Research Impact Summary: This research has added to the literature by providing an in-depth description of the planning of coaching sessions within a high-performance team sport context. It has revealed planning to be a multifaceted and complex process that requires the coach to make many pedagogical decisions. Coaches provided a detailed rationale for the construction of the session content with their use of games and in particular use of full-sided games featuring prominently in session plans. Coaches provided sophisticated examples of conditions utilised within their activity design to suggest clear intentions to impact players’ learning. The purposeful implementation of mimicking opposition characteristics (representation), overload offensive games to develop technical skill (exaggeration) and within-task scaffolding address a gap in the GBA literature by demonstrating the implementation of pedagogical principles in a high-performance team sport environment. Despite strong indications of coach engagement with pedagogy in their session planning, the findings revealed missed opportunities in the pedagogical planning process with coaches failing to provide explicit learning intentions for session plans, inattention to sequencing, and limited small-sided game designs. Coach engagement with underpinning pedagogical theory may instil a greater pedagogical responsibility for coaches when planning thus providing the coach with an increased awareness of possible strategies to include when planning.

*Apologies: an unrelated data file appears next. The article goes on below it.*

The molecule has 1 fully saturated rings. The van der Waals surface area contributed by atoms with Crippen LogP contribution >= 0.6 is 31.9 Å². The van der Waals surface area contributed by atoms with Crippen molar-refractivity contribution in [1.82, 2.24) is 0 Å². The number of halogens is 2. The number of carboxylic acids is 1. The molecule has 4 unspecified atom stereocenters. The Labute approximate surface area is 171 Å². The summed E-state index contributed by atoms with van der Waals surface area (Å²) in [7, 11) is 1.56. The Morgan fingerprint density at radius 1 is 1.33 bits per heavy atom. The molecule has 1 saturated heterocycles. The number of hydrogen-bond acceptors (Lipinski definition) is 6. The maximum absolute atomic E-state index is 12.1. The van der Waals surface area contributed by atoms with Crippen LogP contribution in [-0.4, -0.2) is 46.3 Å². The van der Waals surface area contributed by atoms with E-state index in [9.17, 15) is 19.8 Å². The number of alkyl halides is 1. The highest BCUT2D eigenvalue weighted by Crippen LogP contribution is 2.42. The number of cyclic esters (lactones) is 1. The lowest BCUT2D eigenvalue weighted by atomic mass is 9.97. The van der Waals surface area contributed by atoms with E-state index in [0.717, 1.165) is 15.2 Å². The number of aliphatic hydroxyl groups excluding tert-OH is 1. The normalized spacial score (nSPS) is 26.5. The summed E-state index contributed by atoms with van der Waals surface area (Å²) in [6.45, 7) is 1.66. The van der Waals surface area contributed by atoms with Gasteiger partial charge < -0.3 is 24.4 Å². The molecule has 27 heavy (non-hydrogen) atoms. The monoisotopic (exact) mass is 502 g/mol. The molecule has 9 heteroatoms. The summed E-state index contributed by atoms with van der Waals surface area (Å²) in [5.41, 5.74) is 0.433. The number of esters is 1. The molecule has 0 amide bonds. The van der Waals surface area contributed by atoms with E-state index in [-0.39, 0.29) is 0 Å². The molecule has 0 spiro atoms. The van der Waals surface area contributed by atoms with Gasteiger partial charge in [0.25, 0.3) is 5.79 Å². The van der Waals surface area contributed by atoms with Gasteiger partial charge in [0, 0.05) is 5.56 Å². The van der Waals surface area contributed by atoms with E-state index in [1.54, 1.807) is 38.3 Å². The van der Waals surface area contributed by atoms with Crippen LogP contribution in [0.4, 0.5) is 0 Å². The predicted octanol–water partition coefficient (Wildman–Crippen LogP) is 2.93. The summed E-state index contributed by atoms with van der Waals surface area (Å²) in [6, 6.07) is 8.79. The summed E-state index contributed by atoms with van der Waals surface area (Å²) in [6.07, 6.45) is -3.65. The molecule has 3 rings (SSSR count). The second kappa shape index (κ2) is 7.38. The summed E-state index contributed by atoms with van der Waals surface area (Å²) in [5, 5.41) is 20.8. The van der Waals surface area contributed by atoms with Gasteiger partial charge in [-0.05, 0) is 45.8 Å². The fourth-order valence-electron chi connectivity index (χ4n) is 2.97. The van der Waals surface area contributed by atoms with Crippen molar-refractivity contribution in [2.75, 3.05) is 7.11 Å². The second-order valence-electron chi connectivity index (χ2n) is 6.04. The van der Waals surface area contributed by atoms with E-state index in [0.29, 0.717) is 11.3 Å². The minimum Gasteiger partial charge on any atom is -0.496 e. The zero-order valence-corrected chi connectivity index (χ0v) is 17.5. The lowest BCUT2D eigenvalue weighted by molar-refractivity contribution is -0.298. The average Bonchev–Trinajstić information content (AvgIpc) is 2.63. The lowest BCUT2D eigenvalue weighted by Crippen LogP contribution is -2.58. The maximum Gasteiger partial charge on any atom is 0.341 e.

Accordingly, this study offers support for the utilisation of CLT as a learning theory to guide and explain the decisions coaches make throughout their planning process. Few studies have overtly used CLT as a guiding theoretical framework. This research demonstrates the potential of CLT as an effective lens to understand GBAs, and how it also may be used to stimulate coaches’ awareness to plan coaching sessions which engage the players in social and adaptive forms of learning. Coaches need to consider a substantial amount of information in advance to plan a session. However, not all of this information was deemed as facilitating coaches’ planning, with many coaches expressing frustrations with the need to concede on initial planning ideas in order to satisfy physiological markers set out by S&C coaches. These findings are novel to the coaching pedagogy literature, highlighting the significant influence of the S&C coach and growing information coaches must factor into their planning. While these forms of information are an important part of the contemporary team sports coaching set-up, such information should not compromise the learning objectives of the session when designing the plan. Finally, the study presents a number of contemporary developments and perspectives, in particular relating to sequencing, for how pedagogical models such as GBAs may be updated to facilitate their application and uptake within high-performance coaching settings.
Kinnerk, P., Harvey, S., Kearney, P., and Lyons, M. (2021) An investigation of team sport coaches’ planning practices in a high-performance setting: A pedagogical perspective. Sports Coaching Review 2. DOI: 10.1080/21640629.2021.1990653.